The pulpish mystery takes more predominance as the narrative progresses. Bolan ponders over the Boston connection with this DC power grab, ultimately coming to the goofy conclusion that Boston fits in the puzzle because it doesn’t fit…! What this means is that Bolan’s figured out Lupo is really from Boston, and at this point in the narrative the reader has more than a strong certainty who the mysterious figure actually is. I won’t spoil the reveal, but I will say it isn’t Claudia, which I think would’ve made for an even better reveal. But this is still the early ‘70s and thus really is a man’s world, so Claudia’s nothing more than the “Mafia whore” she claims to be. She is though “devastating in hot pants and a hip-length cape” in one sequence, not that Bolan’s pressured to take advantage of the situation – indeed, he merely gives her a kiss at novel’s end.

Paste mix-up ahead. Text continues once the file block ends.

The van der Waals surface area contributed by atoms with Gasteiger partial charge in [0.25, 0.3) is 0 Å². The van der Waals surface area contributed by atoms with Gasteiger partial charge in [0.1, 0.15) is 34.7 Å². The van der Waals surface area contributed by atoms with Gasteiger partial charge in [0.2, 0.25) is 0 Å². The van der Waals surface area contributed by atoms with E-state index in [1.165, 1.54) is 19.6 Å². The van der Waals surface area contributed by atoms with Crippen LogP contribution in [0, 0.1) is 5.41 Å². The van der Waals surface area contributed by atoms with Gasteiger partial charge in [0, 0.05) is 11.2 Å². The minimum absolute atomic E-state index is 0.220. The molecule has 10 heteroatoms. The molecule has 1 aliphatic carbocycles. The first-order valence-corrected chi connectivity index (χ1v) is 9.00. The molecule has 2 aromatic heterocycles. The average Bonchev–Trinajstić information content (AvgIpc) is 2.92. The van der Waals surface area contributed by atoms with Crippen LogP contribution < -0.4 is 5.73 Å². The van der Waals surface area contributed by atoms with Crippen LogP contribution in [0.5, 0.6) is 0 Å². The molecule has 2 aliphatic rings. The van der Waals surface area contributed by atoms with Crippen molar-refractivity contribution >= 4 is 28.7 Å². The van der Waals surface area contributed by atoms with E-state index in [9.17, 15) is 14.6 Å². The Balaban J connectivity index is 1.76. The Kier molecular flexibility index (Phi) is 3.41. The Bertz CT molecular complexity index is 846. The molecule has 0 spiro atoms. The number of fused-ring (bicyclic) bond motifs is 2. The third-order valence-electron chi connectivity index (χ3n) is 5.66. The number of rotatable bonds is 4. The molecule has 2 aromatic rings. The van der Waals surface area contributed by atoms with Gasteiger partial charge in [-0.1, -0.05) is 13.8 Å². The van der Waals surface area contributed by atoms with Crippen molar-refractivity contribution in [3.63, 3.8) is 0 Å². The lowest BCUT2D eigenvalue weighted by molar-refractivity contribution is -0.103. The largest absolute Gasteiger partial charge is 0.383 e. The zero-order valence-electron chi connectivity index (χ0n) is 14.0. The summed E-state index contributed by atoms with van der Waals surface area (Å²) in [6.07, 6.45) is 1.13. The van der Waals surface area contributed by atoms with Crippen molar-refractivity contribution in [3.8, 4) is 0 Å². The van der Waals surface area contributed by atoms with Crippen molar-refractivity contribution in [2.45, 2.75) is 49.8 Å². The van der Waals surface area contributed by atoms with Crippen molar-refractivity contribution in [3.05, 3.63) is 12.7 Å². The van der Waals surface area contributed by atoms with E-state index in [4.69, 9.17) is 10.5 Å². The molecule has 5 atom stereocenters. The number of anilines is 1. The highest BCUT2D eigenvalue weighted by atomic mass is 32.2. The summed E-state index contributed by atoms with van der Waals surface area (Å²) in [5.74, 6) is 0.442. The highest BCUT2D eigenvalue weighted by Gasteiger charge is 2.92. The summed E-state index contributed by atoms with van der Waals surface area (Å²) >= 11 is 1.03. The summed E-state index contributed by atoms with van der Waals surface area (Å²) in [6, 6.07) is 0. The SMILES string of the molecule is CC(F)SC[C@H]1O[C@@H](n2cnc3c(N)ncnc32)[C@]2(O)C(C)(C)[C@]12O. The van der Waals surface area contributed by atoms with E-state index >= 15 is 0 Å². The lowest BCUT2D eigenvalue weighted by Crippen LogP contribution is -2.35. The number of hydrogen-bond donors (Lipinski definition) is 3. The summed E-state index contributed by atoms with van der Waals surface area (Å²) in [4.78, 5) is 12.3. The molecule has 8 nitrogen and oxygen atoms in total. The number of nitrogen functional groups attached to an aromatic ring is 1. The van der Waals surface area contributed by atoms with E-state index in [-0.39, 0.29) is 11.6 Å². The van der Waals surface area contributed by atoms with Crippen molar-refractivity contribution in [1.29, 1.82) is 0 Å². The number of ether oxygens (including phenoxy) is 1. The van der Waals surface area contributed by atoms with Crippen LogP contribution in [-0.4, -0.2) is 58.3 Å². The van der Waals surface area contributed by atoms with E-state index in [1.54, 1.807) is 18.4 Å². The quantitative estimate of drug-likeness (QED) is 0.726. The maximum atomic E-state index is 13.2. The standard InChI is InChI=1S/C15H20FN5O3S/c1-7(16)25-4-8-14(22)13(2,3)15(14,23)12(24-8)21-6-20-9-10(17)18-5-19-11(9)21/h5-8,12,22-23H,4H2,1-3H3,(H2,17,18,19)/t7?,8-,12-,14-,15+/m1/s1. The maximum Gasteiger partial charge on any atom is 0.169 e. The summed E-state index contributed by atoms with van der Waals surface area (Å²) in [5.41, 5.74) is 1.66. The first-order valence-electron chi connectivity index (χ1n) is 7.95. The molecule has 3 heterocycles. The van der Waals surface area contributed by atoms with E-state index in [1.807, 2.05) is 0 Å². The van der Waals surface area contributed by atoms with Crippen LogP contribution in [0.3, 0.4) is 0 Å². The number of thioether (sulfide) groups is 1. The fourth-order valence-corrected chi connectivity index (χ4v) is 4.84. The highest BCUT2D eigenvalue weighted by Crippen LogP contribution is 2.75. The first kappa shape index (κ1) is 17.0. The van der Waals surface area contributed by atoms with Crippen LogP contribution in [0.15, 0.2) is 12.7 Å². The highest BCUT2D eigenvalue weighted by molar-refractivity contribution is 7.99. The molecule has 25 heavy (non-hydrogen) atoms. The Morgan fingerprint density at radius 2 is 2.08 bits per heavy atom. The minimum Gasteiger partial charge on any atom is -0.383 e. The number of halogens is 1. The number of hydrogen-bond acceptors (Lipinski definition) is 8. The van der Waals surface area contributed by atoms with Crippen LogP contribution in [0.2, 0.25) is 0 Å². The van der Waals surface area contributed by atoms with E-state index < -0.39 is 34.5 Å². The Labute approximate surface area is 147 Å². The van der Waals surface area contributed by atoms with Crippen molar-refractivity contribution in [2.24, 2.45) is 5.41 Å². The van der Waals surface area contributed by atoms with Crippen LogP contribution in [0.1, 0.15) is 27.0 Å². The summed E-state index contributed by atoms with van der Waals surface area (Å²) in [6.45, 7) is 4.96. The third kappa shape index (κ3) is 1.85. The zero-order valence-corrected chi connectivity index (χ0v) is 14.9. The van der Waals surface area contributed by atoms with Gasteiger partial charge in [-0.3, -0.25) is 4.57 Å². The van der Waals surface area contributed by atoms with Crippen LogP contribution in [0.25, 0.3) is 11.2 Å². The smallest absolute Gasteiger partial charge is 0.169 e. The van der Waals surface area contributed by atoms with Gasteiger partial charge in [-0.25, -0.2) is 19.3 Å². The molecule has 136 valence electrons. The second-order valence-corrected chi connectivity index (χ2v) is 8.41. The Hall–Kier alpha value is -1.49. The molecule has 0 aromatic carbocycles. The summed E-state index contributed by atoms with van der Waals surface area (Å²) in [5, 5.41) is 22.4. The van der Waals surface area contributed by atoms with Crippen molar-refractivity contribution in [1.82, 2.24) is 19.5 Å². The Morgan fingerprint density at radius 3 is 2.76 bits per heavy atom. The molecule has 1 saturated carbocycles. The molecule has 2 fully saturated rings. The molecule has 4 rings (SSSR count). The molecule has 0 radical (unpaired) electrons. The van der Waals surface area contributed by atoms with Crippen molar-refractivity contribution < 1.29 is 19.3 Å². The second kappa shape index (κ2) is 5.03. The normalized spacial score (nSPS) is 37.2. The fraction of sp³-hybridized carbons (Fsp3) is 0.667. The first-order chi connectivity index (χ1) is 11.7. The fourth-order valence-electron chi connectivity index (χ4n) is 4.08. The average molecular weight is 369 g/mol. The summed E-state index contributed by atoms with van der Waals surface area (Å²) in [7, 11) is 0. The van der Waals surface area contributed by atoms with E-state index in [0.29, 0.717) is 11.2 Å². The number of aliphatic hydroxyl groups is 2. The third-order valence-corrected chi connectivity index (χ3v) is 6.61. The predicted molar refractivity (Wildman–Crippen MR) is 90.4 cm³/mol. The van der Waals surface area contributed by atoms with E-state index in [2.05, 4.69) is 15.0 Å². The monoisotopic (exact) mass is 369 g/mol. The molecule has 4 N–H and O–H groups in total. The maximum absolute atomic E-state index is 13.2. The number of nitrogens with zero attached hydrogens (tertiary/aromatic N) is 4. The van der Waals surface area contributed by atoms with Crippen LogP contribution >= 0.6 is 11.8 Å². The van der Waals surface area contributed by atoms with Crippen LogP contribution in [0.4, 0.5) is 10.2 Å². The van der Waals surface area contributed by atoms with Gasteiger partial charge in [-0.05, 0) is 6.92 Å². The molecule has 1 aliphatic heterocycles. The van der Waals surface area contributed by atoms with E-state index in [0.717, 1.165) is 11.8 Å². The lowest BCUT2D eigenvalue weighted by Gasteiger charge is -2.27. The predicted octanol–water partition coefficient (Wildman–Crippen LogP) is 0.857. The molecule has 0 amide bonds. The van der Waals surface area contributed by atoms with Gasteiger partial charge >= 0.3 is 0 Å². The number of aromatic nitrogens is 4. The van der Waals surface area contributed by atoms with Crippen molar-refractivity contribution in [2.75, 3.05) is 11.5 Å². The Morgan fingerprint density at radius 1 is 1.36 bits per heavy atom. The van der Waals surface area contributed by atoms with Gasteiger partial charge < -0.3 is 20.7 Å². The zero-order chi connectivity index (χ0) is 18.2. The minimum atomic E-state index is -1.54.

As mentioned, the finale wouldn’t seem out of place in The Shadow. Bolan determines that Lupo’s group, comprised of intelligence-world types, operates out of a headquarters hidden beneath a building, accessible via an underground tunnel. Bolan slips down there, silently kills a few guards, and then ends up saving Claudia again, as she’s once more been captured by Lupo’s men and escorted off to her own doom. Oh and I forgot to mention, right before this Pendleton’s introduced yet another ball in the air – a Mafia with thespian skills whom Lupo’s made to look like Bolan, having him run roughshod around DC and killing various people, even attempting to kill the President! This part is bonkers, particularly because it’s so incidental to anything else, and a clear sign that Pendleton was winging it as he went along.